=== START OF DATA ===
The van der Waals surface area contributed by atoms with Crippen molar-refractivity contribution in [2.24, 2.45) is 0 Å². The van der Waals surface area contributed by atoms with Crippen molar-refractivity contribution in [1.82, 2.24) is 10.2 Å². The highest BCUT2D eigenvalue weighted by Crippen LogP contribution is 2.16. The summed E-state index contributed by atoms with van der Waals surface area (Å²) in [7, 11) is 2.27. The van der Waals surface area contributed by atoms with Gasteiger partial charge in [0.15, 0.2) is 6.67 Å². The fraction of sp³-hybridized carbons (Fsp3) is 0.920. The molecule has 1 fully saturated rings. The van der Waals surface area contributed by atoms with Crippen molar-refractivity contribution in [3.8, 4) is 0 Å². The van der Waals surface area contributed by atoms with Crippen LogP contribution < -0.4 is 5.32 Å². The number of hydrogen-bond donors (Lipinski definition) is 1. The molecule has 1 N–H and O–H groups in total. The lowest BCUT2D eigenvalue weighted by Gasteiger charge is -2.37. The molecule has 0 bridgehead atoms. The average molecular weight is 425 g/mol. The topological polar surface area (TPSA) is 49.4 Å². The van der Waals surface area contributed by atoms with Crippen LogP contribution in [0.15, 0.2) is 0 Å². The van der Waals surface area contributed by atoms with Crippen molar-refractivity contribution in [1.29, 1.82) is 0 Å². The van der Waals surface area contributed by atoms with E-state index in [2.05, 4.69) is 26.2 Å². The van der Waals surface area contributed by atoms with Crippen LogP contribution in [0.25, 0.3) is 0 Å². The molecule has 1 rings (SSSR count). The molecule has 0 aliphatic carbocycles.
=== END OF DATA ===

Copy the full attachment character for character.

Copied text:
The van der Waals surface area contributed by atoms with Crippen molar-refractivity contribution in [2.24, 2.45) is 0 Å². The van der Waals surface area contributed by atoms with Crippen molar-refractivity contribution in [1.82, 2.24) is 10.2 Å². The highest BCUT2D eigenvalue weighted by Crippen LogP contribution is 2.16. The summed E-state index contributed by atoms with van der Waals surface area (Å²) in [7, 11) is 2.27. The van der Waals surface area contributed by atoms with Gasteiger partial charge in [0.15, 0.2) is 6.67 Å². The fraction of sp³-hybridized carbons (Fsp3) is 0.920. The molecule has 1 fully saturated rings. The van der Waals surface area contributed by atoms with Crippen molar-refractivity contribution in [3.8, 4) is 0 Å². The van der Waals surface area contributed by atoms with Crippen LogP contribution < -0.4 is 5.32 Å². The number of hydrogen-bond donors (Lipinski definition) is 1. The molecule has 1 N–H and O–H groups in total. The lowest BCUT2D eigenvalue weighted by Gasteiger charge is -2.37. The molecule has 0 bridgehead atoms. The average molecular weight is 425 g/mol. The topological polar surface area (TPSA) is 49.4 Å². The van der Waals surface area contributed by atoms with Crippen LogP contribution in [0.15, 0.2) is 0 Å². The van der Waals surface area contributed by atoms with Crippen molar-refractivity contribution in [1.29, 1.82) is 0 Å². The van der Waals surface area contributed by atoms with E-state index in [2.05, 4.69) is 26.2 Å². The van der Waals surface area contributed by atoms with Crippen LogP contribution in [0.25, 0.3) is 0 Å². The molecule has 1 rings (SSSR count). The molecule has 0 aliphatic carbocycles.